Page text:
Overwhelming medical debt is the last thing you want to stress about paying when you’re trying to recover from injury or illness. Depending on the situation, and how much is owed, medical bills can quickly add up and become difficult to afford. Yet, they still need to be paid.
What can you do to ease the financial burden of medical bills? Fortunately, there are steps you can take. In this article, we’ll discuss how to negotiate your medical debt down.
Prior to Treatment
Before the start of your treatment, if possible, begin your negotiating then. Try the following steps:
- Check into programs available to you locally or through your hospital or doctor’s office. Often, there are programs put in place to assist those who would experience an undue burden with medical bills. Medicaid might be the first step to medical coverage; Typically, there are social workers available to help you navigate this.
- Speak with your doctor or hospital to assess what payment options may be available to you. Doing this can give you an idea of what you can expect to pay and allow you to place a payment plan that you can afford and that the medical provider approves.
- Ask in advance if there are any discounts available. If so, be sure to get a written agreement or record of the discount for later.
Things are always easier when you address them prior to them becoming a problem. After your treatment, if you receive a bill that you’ll have trouble affording, contact your medical provider right away. Doing this before you make payments or are sent to collections will give you the upper hand in negotiations and give you time to work out a payment plan.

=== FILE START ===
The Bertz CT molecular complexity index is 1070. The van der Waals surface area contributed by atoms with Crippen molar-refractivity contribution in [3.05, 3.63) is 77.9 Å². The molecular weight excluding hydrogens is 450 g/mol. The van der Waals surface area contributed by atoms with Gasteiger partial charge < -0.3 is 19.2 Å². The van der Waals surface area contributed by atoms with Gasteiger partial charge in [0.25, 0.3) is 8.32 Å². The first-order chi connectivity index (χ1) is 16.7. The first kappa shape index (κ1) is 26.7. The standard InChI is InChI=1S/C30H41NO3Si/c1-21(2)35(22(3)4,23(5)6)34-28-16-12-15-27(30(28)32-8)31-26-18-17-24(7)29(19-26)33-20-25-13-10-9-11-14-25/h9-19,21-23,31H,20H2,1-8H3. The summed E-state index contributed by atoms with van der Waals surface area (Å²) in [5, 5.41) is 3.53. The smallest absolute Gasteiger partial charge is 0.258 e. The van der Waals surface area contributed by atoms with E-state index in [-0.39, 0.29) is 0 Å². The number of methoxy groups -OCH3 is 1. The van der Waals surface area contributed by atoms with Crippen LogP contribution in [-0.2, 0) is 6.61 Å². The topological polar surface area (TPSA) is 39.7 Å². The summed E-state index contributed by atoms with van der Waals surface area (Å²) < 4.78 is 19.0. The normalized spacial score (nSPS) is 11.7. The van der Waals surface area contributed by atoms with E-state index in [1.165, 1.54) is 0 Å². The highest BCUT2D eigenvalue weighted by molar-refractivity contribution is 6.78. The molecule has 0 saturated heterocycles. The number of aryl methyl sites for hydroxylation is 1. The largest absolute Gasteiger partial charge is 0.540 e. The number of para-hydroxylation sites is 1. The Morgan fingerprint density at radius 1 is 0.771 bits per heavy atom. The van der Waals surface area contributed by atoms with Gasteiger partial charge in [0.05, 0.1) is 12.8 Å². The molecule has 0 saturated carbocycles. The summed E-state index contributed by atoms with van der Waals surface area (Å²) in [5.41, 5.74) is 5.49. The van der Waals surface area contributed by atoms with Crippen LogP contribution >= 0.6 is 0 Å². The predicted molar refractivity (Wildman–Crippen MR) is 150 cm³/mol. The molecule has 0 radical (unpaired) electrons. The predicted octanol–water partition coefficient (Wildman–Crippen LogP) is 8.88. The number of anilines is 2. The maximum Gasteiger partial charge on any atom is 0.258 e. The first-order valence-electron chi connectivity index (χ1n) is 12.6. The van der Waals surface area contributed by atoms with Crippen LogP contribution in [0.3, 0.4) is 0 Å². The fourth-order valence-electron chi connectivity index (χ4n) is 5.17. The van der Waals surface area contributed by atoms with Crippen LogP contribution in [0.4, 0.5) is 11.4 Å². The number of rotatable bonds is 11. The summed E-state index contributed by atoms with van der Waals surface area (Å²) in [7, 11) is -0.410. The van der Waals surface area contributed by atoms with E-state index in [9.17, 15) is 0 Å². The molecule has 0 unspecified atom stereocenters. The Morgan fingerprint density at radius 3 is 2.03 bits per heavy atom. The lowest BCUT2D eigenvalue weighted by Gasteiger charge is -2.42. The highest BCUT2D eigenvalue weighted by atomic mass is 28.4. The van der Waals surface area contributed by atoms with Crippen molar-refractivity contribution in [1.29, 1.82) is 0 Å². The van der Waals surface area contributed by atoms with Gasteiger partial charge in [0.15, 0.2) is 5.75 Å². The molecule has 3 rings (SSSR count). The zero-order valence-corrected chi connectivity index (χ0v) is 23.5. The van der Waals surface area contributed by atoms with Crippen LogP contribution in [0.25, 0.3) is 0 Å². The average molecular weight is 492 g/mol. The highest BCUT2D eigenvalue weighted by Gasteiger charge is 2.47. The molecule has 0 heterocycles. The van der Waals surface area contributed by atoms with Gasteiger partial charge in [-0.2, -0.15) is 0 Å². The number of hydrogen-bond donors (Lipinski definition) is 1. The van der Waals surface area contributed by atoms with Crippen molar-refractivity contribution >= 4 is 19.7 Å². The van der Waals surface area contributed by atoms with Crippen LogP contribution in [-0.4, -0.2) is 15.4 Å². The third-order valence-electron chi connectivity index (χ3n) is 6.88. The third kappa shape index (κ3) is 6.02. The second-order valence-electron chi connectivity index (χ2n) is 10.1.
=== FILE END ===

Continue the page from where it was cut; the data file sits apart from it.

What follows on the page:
Thoroughly Check for Errors
Medical billing errors are incredibly common, and catching errors can be difficult. Some of the errors you can experience are:
- Upcoding - Upcoding is where you are billed for a similar, more expensive treatment, which isn’t necessarily the one you received. This error can also happen in drug billing, where generic drugs are billed as their more expensive name-brand counterparts.
- Incorrect Codes - There are thousands of medical billing codes, which makes error almost inevitable. Take the time to comb through your bill and match up codes. You can pull up codes and their descriptions with a quick Google search. Doing this could save you some money when something needs to be corrected.
- Duplicate Coding - Accidental duplicate coding happens more than you’d think. Often, this happens because treatment will be both billed under one bundled code and separately; This results in your being double charged.
Offer to Pay in Cash
If you have any cash saved, offer to pay your bill in this manner. This can be enticing to medical providers because it saves them in fees and can close out your bill. Ask if there are any discounts if you pay in cash all at once.
Act as Your Own Insurance Agent
If you’re receiving medical care outside of having an insurance plan, it’s important that you act as your own insurance advocate. Insurance billing departments negotiate lower payments every day based on standard and fair market pricing. The first billing amount sent out by a medical provider is almost never initially accepted, it’s simply a start to negotiation. When you don’t have insurance, you can act as your own billing department. Familiarize yourself with what the fair market price on your medical services is, then contact your medical provider to request the pricing be lowered. This may take a little time, and some back and forth, but it’s usually worth it.
Speak with a Patient Advocate
If you need help in negotiating prices or payment plans, there are people known as patient advocates that can help. Typically, there is a fee involved, but often it can be much lower than the amount that you can save in negotiations. One of the foundations you contact is the Patient Advocate Foundation.